It means that people are pulling funds and are beginning to look at economies, such as the U. S. and other areas where they think there are opportunities, and there are fears that the drop in commodity prices will ultimately affect economies that depend solely on commodity exports. And that is why we are saying, it is time for us to think as nationalistic Nigerians; that we have to carry our cross by ourselves; we have to solve our problems by ourselves; nobody is going to solve our problems for us. That is why we will continue to appeal to all of us, to embrace and support the measures and policies that we are putting in place, because all these are meant to see how we can diversify our economy away from excessive reliance on oil.
Whatever support that is needed, the Central Bank and the Deposit Money Banks, are willing to give those support, and I can assure you that in the course of time, even interest rate will begin to come down, and our people will begin to enjoy the benefits of the actions that we have put in place to diversify our economy.
What is your take on the push for electricity tariff hike?
When you talk about inflation and exchange rate as being the model for pricing tariff and all that, you are very correct. And that is why we are doing our best to see to it that we keep inflation under check, and that is why we have been (I use the word stubborn) in even adjusting the currency further, and you will notice that in the last eight months, we have achieved so relative stability in exchange rate, and that will continue. But I also read in the papers that we are not going to continue to enjoy the tariffs that we have seen so far.
For you to have good electricity supply, you need to pay a little more, and the truth is that, if we compare the cost of generating our own electricity using our generators, with the cost of using the existing distribution companies’ grid, you will find out that what we spend on generators is significantly higher than the cost/kilowatt hour, using the DISCOS. For example, using your generator costs as much as N80/kilowatt hour, and today, using your DISCOs, you are paying less than N20/kilowatt hour in some of the cases.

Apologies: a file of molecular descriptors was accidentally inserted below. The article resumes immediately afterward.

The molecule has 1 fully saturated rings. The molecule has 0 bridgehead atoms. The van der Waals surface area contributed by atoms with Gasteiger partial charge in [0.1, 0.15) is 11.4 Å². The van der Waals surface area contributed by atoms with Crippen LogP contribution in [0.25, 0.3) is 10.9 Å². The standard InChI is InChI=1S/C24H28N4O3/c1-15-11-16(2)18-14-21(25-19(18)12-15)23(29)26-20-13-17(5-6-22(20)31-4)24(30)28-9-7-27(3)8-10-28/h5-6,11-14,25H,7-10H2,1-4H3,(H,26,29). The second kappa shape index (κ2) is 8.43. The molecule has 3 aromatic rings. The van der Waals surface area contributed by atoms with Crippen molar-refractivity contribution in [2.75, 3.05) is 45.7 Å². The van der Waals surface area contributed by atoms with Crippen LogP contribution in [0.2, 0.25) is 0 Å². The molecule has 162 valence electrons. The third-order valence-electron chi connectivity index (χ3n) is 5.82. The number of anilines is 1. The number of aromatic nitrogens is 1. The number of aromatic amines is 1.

What we are saying, is, even if you have to pay a little more so that you can throw away your generator, pay a little more so that you can have more electricity, and I think it is worth it. These are some of the policies that the NERC is putting in place to support what is called the Cost Reflective Tariff. But I can assure everybody that whatever that cost reflective tariff turns out to be, it will still be substantially lower than the N80/kilowatt hour spent today on our generators.
To what extent has CBN intervention to DISCOs and GENCOs galvanised the power sector?
We have seen some improvement in power generation and it is also true that the wheeling capacity in the transmission grid, is limited. I am also aware that we’ve been in discussion with government about efforts being made to encourage investment in the transmission grid, so as to improve the capacity of the transmission to be able to absorb more energy that is generated so that more power can get to our people.
We will continue to do so and in the course of time, the actions that are being taken by government to improve the transmission capacity, will be unveiled to all of us and will agree that actions are being taken.
The funds were provided to distribution and generating companies, as well as gas firms, but not all of those funds have been disbursed, because of the issues that we are trying to resolve with the Nigerian Electricity Regulatory Commission, as well as the Nigerian Electricity Bulk Commission. Once those issues are resolved, more of those funds will be disbursed and then we can start to talk about the impact. Yes, those DISCOS are supposed to use the money to buy meters, transformers, and so on so as to improve their capacity, while the GENCOS are required to use the funds to acquire equipment, replace some of their obsolete equipment so that they can also improve on their generation capacity.
We’ve started to see the impact of this positively, by the time the remaining funds are disbursed, it will help to improve the distribution and generation capacities, that is why I told you earlier that government, realising that the transmission capacity may be hindered, is already taking steps on how to invest in transmission, so as to improve capacity in that area.
Is Nigeria sliding into recession?
Let me quickly correct that, Nigeria is not sliding into recession. We have had two quarters of slow growth. Like I told you, even the world economy has revised its growth outlook. So, what we are saying is that, because we have seen two successive quarters of slow growth, that we should embrace the policies that we are putting in place both at the monetary and fiscal fronts, so that we can see a reversal and increased growth, not slowing growth, so no one has talked about Nigeria going into a recession. It means we need to work hard to reverse the trend so we can move to positive growth, rather than slowing growth.
Source: The Nation Nigeria